The Competition Appeal Tribunal until today “fired“CityFibre’s attempt to challenge Ofcom’s approval of Openreach (BT)”Equinoxoffers (here), which introduced a “Major” price reduction (details) to the wholesale price of their Fibre-to-the-Premises (FTTP) broadband products for UK ISPs. But the operator is far from giving up.
Just to recap. There “Equinox” discount was introduced last year and quickly generated a angry response alternative networks (AltNet), including Virgin Media and many others (Summary of British all-fiber constructions). These operators are collectively investing billions of pounds to roll out competing fiber networks and some will build in the same areas as Openreach, or be overbuilt by them in the future, and sell their own rival wholesale products to ISPs.
Many of these AltNets are in the early stages of investing and carry a lot of risk. Needless to say, they are concerned that the Openreach rebates will eventually lead to reduced investment and deployment of competitive fiber infrastructure. Later, they say, it could also reduce choice and innovation, and potentially lead to higher prices for consumers (although for now it’s more likely to result in lower prices via competition).
This position reflects the fact that AltNets has benefited from a market where Openreach’s products have traditionally been much more expensive than their own options, making it easier for them to increase adoption, attract investment and support from third-party ISPs. to their equivalent wholesale options (if any). But Equinox makes it all harder.
On the other hand, the AltNets took a big risk assuming that Openreach would not adapt or be allowed to adapt to their pricing strategies, especially in highly competitive urban areas. As the market becomes more competitive, Ofcom’s regulation tends to get easier, not harder. This is partly reflected in Ofcom’s earlier decision (here) to give Openreach a “fair beton FTTP (i.e. looser regulation to drive roll-out), which was quickly followed by an accelerated £15bn plan to cover 25m premises by December 2026 (80 %+ of the UK).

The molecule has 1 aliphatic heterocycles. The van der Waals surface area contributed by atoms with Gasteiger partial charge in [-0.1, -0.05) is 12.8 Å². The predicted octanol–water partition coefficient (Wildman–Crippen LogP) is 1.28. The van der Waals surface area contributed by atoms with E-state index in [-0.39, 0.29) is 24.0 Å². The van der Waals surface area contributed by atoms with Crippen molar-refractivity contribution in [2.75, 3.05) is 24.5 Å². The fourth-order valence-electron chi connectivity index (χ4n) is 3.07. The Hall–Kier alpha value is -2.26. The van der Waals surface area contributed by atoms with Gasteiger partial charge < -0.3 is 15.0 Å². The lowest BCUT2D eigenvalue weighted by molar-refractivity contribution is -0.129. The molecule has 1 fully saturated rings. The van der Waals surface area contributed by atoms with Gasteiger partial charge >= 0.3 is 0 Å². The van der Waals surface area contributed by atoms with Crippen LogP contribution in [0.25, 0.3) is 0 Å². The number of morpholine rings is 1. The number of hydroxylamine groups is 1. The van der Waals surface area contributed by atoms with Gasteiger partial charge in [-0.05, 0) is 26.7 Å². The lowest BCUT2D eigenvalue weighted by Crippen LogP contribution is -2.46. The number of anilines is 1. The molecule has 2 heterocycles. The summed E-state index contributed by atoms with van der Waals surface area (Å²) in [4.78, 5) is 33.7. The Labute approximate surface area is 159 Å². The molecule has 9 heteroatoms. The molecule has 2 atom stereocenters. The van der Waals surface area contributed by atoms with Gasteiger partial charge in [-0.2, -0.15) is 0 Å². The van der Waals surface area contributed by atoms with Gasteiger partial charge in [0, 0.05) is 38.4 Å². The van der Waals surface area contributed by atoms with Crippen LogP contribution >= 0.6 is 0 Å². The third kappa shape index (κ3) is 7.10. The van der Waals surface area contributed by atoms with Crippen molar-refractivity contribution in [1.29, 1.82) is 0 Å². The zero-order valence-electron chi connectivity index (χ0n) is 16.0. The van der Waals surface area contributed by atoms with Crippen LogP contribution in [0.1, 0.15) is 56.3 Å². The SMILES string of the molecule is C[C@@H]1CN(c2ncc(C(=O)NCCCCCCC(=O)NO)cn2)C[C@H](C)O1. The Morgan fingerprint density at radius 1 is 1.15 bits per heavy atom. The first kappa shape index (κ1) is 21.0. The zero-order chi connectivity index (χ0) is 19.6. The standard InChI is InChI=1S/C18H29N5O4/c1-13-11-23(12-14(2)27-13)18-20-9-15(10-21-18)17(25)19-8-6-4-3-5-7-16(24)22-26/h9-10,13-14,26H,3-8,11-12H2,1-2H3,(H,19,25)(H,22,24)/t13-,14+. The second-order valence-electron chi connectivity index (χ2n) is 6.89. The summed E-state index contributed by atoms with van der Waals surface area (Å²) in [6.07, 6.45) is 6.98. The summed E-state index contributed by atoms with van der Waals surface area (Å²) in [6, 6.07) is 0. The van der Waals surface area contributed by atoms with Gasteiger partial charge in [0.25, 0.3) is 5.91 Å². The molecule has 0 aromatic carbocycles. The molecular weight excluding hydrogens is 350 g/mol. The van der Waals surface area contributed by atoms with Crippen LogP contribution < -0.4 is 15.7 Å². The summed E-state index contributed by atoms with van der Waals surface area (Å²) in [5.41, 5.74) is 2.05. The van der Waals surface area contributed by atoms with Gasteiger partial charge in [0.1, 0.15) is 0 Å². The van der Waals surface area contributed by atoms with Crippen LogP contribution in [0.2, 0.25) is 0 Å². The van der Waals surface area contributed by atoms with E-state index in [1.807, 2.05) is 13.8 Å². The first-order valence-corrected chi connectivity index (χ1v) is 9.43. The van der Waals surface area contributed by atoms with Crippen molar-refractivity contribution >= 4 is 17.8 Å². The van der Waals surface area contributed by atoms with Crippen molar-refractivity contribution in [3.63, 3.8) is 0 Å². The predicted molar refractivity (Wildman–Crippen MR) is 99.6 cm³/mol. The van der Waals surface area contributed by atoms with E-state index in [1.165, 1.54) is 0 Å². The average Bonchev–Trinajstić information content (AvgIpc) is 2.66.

The result of the call
CityFibre decided to launch an appeal against this in December 2021, which actually focused more on Ofcom’s process (i.e. how they arrived at their decision to approve the rebate), rather than on the price reductions themselves.
In early 2022, BT (on the Ofcom side), Sky Broadband (on the Ofcom side) and a group of AltNets (on the CityFibre side) – including County Broadband, Jurassic Fibre, Swish Fiber and Zzoomm – attempted to intervene in the case. But the court only cleared BT, while Sky and the AltNets were dismissed for various issues relating to costs, delays and fear that they were “unlikely to add materially to the information already available” etc.
Otherwise, the Notice of appeal (NoA) noted how Ofcom had accepted in the statement that the associate Order Mix Targets (OMT) for the offering would, in the short term, impact the incentives for some ISPs to use altnets in areas where their FTTP footprint overlaps with Openreach. The regulator had previously concluded that OMTs did NOT create a potential barrier to using altnets, but CityFibre feels their process did not do enough analysis.
CityFibre Appeal Grounds
1. Reason 1 (a): Ofcom’s overlap finding had no solid evidentiary basis and was not a conclusion that Ofcom could reasonably draw from the evidence.
2. Ground 1 (b): Additionally or alternatively, Ofcom’s overlap finding was never before the ConDoc stakeholders, in breach of Ofcom’s duties of fair consultation and reasonable investigation.
3. Land 2: Ofcom’s overlap finding in no way rationally supports the conclusion that OMTs do not create any potential barriers to the use of altnets.
The court today delivered its verdict and dismissed all of CityFibre’s grounds, which marks a victory for Ofcom and means no future roadblocks for Openreach’s discount scheme.
We unanimously dismiss Grounds 1 and 2 of CityFibre’s appeal and dismiss the appeal in its entirety. In doing so, we note that Ofcom reserved the power to review its decision and intervene if it considers that Equinox’s offer affects competition in a way that Ofcom did not appreciate. previously. We encourage Ofcom to maintain close scrutiny of the market at this important time, to ensure that the judgments it made in the statement continue to be validated by emerging evidence of real competitive conditions.